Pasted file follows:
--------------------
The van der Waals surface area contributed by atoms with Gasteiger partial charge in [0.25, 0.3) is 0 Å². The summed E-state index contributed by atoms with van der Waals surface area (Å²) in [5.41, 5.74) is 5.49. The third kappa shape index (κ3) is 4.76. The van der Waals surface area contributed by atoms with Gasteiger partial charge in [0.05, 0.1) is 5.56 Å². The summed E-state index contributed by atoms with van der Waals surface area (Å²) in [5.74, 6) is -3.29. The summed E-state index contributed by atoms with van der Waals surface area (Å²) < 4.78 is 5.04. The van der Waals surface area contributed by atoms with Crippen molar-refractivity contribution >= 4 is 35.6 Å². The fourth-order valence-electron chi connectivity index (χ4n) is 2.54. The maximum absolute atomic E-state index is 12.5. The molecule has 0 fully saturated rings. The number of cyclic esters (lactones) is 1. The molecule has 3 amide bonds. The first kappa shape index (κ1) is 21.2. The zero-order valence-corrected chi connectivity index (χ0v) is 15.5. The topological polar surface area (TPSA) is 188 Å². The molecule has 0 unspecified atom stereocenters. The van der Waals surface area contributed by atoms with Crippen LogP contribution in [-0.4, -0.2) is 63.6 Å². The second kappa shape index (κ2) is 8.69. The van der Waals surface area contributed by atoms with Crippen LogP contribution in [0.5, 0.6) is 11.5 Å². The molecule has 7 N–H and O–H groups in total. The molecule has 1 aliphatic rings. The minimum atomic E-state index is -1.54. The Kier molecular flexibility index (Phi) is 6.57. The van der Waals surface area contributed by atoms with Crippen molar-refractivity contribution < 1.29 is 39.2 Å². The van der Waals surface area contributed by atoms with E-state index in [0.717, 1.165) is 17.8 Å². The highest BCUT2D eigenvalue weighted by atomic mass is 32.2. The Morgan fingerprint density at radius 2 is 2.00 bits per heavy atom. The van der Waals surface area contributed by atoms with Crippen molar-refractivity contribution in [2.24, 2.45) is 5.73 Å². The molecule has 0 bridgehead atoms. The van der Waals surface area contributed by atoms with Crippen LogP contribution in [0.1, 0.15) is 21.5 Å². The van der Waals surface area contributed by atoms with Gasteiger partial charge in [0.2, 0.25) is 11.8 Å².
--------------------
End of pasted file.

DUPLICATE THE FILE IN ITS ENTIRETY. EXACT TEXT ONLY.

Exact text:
The van der Waals surface area contributed by atoms with Gasteiger partial charge in [0.25, 0.3) is 0 Å². The summed E-state index contributed by atoms with van der Waals surface area (Å²) in [5.41, 5.74) is 5.49. The third kappa shape index (κ3) is 4.76. The van der Waals surface area contributed by atoms with Gasteiger partial charge in [0.05, 0.1) is 5.56 Å². The summed E-state index contributed by atoms with van der Waals surface area (Å²) in [5.74, 6) is -3.29. The summed E-state index contributed by atoms with van der Waals surface area (Å²) < 4.78 is 5.04. The van der Waals surface area contributed by atoms with Crippen molar-refractivity contribution >= 4 is 35.6 Å². The fourth-order valence-electron chi connectivity index (χ4n) is 2.54. The maximum absolute atomic E-state index is 12.5. The molecule has 0 fully saturated rings. The number of cyclic esters (lactones) is 1. The molecule has 3 amide bonds. The first kappa shape index (κ1) is 21.2. The zero-order valence-corrected chi connectivity index (χ0v) is 15.5. The topological polar surface area (TPSA) is 188 Å². The molecule has 0 unspecified atom stereocenters. The van der Waals surface area contributed by atoms with Crippen LogP contribution in [-0.4, -0.2) is 63.6 Å². The second kappa shape index (κ2) is 8.69. The van der Waals surface area contributed by atoms with Crippen LogP contribution in [0.5, 0.6) is 11.5 Å². The molecule has 7 N–H and O–H groups in total. The molecule has 1 aliphatic rings. The minimum atomic E-state index is -1.54. The Kier molecular flexibility index (Phi) is 6.57. The van der Waals surface area contributed by atoms with Crippen molar-refractivity contribution < 1.29 is 39.2 Å². The van der Waals surface area contributed by atoms with E-state index in [0.717, 1.165) is 17.8 Å². The highest BCUT2D eigenvalue weighted by atomic mass is 32.2. The Morgan fingerprint density at radius 2 is 2.00 bits per heavy atom. The van der Waals surface area contributed by atoms with Crippen molar-refractivity contribution in [2.24, 2.45) is 5.73 Å². The molecule has 0 bridgehead atoms. The van der Waals surface area contributed by atoms with Crippen LogP contribution in [0.1, 0.15) is 21.5 Å². The van der Waals surface area contributed by atoms with Gasteiger partial charge in [0.2, 0.25) is 11.8 Å².